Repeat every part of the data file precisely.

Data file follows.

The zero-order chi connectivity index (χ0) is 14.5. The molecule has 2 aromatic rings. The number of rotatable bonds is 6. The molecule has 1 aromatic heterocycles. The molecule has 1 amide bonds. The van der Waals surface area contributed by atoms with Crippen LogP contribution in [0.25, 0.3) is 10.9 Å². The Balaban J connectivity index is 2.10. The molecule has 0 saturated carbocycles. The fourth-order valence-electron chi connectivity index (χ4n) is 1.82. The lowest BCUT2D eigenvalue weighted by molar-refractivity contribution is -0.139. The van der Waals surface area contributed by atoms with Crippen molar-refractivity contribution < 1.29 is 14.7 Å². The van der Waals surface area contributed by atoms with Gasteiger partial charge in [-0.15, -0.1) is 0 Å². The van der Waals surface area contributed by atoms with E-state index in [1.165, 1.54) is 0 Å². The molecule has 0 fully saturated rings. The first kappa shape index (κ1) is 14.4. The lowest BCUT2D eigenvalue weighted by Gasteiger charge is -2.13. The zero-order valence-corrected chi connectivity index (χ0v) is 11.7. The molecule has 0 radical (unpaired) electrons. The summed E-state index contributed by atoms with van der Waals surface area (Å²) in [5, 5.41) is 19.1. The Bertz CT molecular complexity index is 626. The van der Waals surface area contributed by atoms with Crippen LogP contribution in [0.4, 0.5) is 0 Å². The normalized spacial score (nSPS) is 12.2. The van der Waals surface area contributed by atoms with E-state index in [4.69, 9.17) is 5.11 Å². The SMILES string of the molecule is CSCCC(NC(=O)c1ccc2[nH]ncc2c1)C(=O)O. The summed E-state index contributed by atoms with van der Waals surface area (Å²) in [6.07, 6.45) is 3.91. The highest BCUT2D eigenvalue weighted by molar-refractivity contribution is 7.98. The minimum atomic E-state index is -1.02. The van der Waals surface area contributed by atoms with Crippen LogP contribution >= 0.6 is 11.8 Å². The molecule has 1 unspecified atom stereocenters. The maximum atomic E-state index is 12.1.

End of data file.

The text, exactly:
The zero-order chi connectivity index (χ0) is 14.5. The molecule has 2 aromatic rings. The number of rotatable bonds is 6. The molecule has 1 aromatic heterocycles. The molecule has 1 amide bonds. The van der Waals surface area contributed by atoms with Crippen LogP contribution in [0.25, 0.3) is 10.9 Å². The Balaban J connectivity index is 2.10. The molecule has 0 saturated carbocycles. The fourth-order valence-electron chi connectivity index (χ4n) is 1.82. The lowest BCUT2D eigenvalue weighted by molar-refractivity contribution is -0.139. The van der Waals surface area contributed by atoms with Crippen molar-refractivity contribution < 1.29 is 14.7 Å². The van der Waals surface area contributed by atoms with Gasteiger partial charge in [-0.15, -0.1) is 0 Å². The van der Waals surface area contributed by atoms with E-state index in [1.165, 1.54) is 0 Å². The molecule has 0 fully saturated rings. The first kappa shape index (κ1) is 14.4. The lowest BCUT2D eigenvalue weighted by Gasteiger charge is -2.13. The zero-order valence-corrected chi connectivity index (χ0v) is 11.7. The molecule has 0 radical (unpaired) electrons. The summed E-state index contributed by atoms with van der Waals surface area (Å²) in [5, 5.41) is 19.1. The Bertz CT molecular complexity index is 626. The van der Waals surface area contributed by atoms with Crippen LogP contribution in [0.4, 0.5) is 0 Å². The normalized spacial score (nSPS) is 12.2. The van der Waals surface area contributed by atoms with E-state index in [4.69, 9.17) is 5.11 Å². The SMILES string of the molecule is CSCCC(NC(=O)c1ccc2[nH]ncc2c1)C(=O)O. The summed E-state index contributed by atoms with van der Waals surface area (Å²) in [6.07, 6.45) is 3.91. The highest BCUT2D eigenvalue weighted by molar-refractivity contribution is 7.98. The minimum atomic E-state index is -1.02. The van der Waals surface area contributed by atoms with Crippen LogP contribution >= 0.6 is 11.8 Å². The molecule has 1 unspecified atom stereocenters. The maximum atomic E-state index is 12.1.